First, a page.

Enter Kaggle username and API token

creds = '{"username":"","key":""}'

Save Kaggle credentials if none are present * Source:

cred_path = Path('~/.kaggle/kaggle.json').expanduser()
# Save API key to a json file if it does not already exist
if not cred_path.exists():

Import Kaggle API

from kaggle import api

(Optional) Define method to display default function arguments

The code cell below defines a method to display the default arguments for a specified function. It’s not required, but I find it convenient for creating quick references in notebooks.

import inspect
import pandas as pd
pd.set_option('max_colwidth', None)
pd.set_option('display.max_rows', None)
pd.set_option('display.max_columns', None)

def inspect_default_args(target, annotations: bool=False):
    # Get the argument names
    args = inspect.getfullargspec(target).args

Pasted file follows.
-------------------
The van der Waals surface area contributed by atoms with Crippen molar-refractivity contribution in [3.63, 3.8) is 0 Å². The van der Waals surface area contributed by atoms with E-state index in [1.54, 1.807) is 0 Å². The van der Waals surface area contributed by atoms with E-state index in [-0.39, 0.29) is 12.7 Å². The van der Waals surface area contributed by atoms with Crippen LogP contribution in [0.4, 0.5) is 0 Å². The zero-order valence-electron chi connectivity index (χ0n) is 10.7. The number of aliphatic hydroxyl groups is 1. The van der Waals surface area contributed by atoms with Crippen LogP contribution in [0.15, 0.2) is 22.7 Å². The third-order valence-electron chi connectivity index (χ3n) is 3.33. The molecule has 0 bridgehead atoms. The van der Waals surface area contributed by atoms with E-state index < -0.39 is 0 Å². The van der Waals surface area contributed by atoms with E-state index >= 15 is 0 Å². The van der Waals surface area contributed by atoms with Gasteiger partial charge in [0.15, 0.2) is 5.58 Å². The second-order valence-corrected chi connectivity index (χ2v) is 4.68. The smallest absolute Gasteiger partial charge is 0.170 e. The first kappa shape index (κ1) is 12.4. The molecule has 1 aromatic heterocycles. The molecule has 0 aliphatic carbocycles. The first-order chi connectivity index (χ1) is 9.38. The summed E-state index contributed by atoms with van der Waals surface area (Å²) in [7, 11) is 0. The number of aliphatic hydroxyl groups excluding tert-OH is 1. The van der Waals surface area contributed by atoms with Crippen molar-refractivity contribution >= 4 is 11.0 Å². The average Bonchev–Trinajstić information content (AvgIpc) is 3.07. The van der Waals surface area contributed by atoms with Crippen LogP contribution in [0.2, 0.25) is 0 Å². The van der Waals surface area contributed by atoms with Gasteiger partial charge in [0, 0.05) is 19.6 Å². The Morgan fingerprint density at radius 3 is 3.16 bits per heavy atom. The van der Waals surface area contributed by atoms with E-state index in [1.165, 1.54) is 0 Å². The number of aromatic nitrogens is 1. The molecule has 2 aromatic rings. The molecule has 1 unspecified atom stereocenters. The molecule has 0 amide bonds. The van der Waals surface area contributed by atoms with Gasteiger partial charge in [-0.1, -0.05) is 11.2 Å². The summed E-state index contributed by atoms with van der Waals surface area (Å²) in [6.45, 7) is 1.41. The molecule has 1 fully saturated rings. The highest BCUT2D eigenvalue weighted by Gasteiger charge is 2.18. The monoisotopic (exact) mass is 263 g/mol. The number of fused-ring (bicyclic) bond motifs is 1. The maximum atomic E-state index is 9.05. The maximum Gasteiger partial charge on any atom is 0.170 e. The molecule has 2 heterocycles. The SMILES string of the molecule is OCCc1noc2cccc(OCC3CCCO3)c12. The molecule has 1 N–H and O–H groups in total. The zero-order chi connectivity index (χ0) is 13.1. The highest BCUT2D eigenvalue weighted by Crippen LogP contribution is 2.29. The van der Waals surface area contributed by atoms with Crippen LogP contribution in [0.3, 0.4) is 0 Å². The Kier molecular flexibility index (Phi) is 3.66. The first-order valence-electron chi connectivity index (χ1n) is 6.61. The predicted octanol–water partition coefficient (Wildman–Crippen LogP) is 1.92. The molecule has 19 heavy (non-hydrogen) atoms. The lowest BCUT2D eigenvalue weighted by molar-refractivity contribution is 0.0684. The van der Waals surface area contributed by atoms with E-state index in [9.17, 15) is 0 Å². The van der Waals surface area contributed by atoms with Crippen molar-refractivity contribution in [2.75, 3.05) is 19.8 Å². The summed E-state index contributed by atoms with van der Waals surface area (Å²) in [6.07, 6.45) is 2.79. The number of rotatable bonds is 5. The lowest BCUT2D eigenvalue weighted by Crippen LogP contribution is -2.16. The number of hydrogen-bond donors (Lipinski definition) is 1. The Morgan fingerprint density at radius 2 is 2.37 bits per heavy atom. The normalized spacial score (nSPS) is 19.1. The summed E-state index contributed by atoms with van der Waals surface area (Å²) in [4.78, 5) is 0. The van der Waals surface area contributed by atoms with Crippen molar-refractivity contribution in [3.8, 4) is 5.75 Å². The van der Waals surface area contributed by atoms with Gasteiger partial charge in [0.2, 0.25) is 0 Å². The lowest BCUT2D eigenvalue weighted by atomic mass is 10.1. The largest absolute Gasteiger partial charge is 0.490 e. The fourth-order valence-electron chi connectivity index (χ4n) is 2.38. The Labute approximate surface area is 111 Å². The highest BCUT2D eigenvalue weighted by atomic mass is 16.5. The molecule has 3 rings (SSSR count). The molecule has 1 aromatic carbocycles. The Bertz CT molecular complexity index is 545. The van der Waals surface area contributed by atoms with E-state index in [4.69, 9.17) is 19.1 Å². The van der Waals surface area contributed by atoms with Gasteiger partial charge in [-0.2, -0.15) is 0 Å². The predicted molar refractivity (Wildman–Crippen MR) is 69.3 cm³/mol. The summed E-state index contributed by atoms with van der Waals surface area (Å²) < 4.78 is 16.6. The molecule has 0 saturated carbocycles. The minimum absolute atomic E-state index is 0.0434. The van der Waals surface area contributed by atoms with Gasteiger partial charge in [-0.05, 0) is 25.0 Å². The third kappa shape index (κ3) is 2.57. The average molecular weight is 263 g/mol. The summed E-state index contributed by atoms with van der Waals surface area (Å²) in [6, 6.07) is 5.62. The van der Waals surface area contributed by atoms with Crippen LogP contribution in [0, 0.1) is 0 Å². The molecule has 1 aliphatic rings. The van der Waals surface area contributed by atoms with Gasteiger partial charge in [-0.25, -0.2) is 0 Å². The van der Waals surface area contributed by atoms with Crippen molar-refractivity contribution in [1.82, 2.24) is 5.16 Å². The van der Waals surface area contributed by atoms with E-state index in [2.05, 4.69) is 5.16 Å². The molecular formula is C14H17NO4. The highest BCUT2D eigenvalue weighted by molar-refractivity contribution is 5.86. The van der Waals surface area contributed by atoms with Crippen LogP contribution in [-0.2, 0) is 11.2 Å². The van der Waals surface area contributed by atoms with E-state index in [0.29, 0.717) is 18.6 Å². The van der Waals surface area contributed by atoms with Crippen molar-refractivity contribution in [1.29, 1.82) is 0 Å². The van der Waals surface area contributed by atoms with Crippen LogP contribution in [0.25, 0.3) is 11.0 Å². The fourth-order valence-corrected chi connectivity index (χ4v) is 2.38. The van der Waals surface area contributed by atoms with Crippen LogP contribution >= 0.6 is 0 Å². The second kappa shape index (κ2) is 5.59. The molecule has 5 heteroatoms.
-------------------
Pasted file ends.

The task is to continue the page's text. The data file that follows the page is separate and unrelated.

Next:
# Get the default values
    defaults = inspect.getfullargspec(target).defaults

    index = ["Default Value"]

    # Pad defaults
    defaults = [None]*(len(args)-len(defaults)) + list(defaults)
    if annotations:
        annotations = inspect.getfullargspec(target).annotations.values()
        # Pad annotations
        annotations = [None]*(len(args)-len(annotations)) + list(annotations)
        default_args = {arg:[df, annot] for arg,df,annot in zip(args, defaults, annotations)}
        default_args = {arg:[default] for arg,default in zip(args, defaults)}
    return pd.DataFrame(default_args, index=index).T

Download Dataset

Now that we have our Kaggle credentials set, we need to define the dataset and where to store it.

Define path to dataset

We’ll use the default archive and data folders for the fastai library to store the compressed and uncompressed datasets.

kaggle_dataset = 'belalelwikel/asl-and-some-words'
archive_dir = URLs.path()
dataset_dir = archive_dir/'../data'
dataset_name = 'asl-and-some-words'
archive_path = Path(f'{archive_dir}/{dataset_name}.zip')
dataset_path = Path(f'{dataset_dir}/{dataset_name}')

Define method to extract the dataset from an archive file

def file_extract(fname, dest=None):
    "Extract `fname` to `dest` using `tarfile` or `zipfile`."